The Ticket

Anti-tax activist Grover Norquist pushes back against critics with ad buy

Chris Moody
The Ticket

Americans for Tax Reform (ATR), a group led by conservative activist Grover Norquist that asks politicians to pledge never to raise taxes, is pushing back on criticism that a promise like that thwarts compromise by launching a public campaign worth nearly half a million dollars.

The $495,000 effort includes ATR's first foray into the television ad market this election cycle, and defends Republican challenger Keith Rothfus, who is running for the House in Pennsylvania's 12th District against Democratic Rep. Mark Critz. Rothfus signed Norquist's "Taxpayer Protection Pledge," which "solemnly binds" incumbents and candidates "to oppose any and all tax increases." Critz and the Democratic Congressional Campaign Committee have slammed Rothfus for signing the pledge.

Now Norquist is taking his defense to the airwaves with the ad buy.

"It's a simple pledge not to raise your taxes," the narrator in the commercial says. "Mark Critz and his allies are attacking Rothfus for making that pledge to you. ... Don't be fooled. It's a simple pledge and a simple choice."

Democrats, and even a few Republicans, have criticized Norquist's group, saying the pledge stifles opportunities for compromise in Congress.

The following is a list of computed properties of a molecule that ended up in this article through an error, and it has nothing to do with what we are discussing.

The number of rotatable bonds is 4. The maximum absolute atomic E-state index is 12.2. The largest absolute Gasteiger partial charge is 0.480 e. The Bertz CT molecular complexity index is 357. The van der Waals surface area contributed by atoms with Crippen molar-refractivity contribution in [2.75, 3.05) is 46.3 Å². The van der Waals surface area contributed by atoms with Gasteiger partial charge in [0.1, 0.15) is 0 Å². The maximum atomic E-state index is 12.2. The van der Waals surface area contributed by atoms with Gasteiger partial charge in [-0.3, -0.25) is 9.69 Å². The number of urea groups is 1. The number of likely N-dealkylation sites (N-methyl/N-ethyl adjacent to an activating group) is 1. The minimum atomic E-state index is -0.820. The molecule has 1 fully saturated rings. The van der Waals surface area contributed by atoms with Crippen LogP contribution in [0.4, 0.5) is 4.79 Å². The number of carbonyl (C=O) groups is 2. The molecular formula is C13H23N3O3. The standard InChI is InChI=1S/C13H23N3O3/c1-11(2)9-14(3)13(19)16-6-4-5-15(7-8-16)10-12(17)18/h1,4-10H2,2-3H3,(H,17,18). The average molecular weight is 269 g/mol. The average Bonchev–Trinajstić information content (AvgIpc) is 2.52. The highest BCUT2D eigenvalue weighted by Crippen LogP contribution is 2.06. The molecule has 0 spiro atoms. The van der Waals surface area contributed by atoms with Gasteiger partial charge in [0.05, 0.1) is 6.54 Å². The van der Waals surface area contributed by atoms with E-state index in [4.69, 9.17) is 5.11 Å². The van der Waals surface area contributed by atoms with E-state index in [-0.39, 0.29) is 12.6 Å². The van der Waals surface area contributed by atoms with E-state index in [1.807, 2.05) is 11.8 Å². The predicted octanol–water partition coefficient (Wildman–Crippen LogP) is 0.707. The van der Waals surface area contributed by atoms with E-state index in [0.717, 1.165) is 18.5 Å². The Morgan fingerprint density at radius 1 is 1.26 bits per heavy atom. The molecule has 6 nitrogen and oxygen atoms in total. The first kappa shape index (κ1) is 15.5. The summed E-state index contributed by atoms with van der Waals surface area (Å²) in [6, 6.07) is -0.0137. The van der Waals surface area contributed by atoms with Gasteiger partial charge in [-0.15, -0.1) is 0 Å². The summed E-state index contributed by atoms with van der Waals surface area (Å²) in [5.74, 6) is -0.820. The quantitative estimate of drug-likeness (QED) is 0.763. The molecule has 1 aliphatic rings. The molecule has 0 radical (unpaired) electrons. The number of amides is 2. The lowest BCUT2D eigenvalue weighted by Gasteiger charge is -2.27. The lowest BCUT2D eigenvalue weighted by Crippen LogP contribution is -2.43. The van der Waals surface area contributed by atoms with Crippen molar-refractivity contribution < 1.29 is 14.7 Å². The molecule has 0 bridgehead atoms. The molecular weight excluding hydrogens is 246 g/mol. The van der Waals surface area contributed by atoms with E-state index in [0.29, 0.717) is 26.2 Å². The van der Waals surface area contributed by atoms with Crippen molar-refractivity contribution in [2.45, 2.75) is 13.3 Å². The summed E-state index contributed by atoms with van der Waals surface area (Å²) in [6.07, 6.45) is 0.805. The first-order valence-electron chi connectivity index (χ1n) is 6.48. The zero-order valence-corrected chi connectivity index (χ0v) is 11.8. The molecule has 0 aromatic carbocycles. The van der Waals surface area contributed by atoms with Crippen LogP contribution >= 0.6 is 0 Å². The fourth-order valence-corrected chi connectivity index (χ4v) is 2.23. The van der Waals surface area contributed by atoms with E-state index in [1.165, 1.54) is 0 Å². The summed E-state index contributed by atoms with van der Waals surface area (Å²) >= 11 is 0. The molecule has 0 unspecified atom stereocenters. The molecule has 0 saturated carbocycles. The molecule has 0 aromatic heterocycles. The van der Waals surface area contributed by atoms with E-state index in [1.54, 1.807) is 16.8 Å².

"For heaven's sake, you have Grover Norquist wandering the earth in his white robes saying that if you raise taxes one penny, he'll defeat you," said former Wyoming Republican Sen. Alan Simpson in May, who in part blamed the failure of a recent deficit reduction on groups like ATR. "He can't murder you. He can't burn your house. The only thing he can do to you, as an elected official, is defeat you for re-election. And if that means more to you than your country when we need patriots to come out in a situation when we're in extremity, you shouldn't even be in Congress."

Norquist has responded to the criticism by saying the pledge is not a commitment to him, but to constituents.

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